07 March 2013
In a world where there has never been greater focus on hand hygiene it can be surprising that so many people still ignore its importance. Mike Sullivan discusses what facilities managers can do to optimise hygiene in the washroom
It is almost frightening that with all the research showing the powerful link between hand hygiene and infection, there are still those who will apparently find it a chore to wash their hands.
According to a collaborative study by the American Society for Microbiology and the Soap Detergent Association, one in four people do not wash their hands before they leave toilet areas.Therefore two things above all become essential: to accentuate hand hygiene training, and to make the cleaning process as easy and straight forward as possible.
It is the duty of facilities managers in particular to ensure that precautions and equipment are in place and to do everything possible to protect members of staff or the public from infection. In any environment that sees a high volume of people using facilities, it is widely known that sickness and germs can spread virulently.
Inevitably, sickness leads to absenteeism and reduced productivity.
This is especially important where hospitals, leisure and retail are concerned as it can mean a damaged reputation and even legal action.However with the correct positioning of dispensers, negative behaviours become easier to influence.
Location, location, location After its success in the USA, GOJO has now introduced PURELL Perfect Placement in Europe, a concept aimed at optimising the positioning of hand sanitiser dispensers to help prevent the spread of germs throughout buildings. PURELL Perfect Placement is about stopping germs from leaving the washroom by encouraging all users to sanitise their hands. In my own experience, I see more and more washroom users taking a paper towel to open the exit door because they want to avoid contact with a potentially contaminated surface.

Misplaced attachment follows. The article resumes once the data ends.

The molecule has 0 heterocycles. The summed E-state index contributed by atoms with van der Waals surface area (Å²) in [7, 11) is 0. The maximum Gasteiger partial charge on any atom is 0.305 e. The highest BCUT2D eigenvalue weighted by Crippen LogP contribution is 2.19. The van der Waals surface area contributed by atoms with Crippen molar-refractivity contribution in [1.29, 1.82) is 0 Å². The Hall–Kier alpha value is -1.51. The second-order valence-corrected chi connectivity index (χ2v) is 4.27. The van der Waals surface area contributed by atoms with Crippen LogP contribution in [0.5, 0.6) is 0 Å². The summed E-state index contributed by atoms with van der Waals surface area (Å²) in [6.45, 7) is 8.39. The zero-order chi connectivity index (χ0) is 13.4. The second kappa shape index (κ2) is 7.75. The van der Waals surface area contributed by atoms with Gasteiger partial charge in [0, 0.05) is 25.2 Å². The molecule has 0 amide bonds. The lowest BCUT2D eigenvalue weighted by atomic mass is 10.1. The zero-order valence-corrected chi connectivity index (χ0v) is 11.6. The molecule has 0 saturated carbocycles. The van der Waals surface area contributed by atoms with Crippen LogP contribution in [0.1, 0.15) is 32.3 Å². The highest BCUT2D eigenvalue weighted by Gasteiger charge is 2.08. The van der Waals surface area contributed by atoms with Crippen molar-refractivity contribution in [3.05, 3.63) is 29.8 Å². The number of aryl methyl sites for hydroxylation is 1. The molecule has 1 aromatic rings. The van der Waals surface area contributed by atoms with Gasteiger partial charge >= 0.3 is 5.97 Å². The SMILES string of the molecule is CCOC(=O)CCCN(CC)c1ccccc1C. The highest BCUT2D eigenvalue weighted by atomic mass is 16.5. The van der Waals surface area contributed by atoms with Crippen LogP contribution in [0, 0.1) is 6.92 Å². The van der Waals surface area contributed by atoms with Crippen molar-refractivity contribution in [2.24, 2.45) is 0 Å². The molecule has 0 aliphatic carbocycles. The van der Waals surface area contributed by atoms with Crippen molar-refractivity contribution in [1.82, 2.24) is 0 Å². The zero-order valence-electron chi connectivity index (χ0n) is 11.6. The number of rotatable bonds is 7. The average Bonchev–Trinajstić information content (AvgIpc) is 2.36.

This GOJO programme ensures hands are sanitised directly before making contact with door handles, giving germ-conscious users more peace of mind and cleaner hands.The scientifically proven theory shows that placing dispensers on walls by washroom exit doors between 36" to 46"above the floor is the perfect height to trigger proper hand hygiene behaviour and prevent the transmission of germs from door handles.
Simple measures can be taken to ensure the health of the people using washroom facilities. Obviously there are some washroom configurations that might make dispenser placement difficult, but facilities managers should be able to use their judgement in finding the right location that offers optimum use.
The World Health Organisation recommends that one of the best ways to prevent illness and infection is by washing your hands or using an alcohol based gel, but the fact of the matter is lots of people fail to do so, nor of course can companies force them to.
What companies can and must do, however, is provide the best possible hand hygiene education and the best possible washroom systems.That way they can be seen to have done their best, in protecting the public, their staff and not least themselves.
Mike Sullivan is the managing director of GOJO Industries-Europe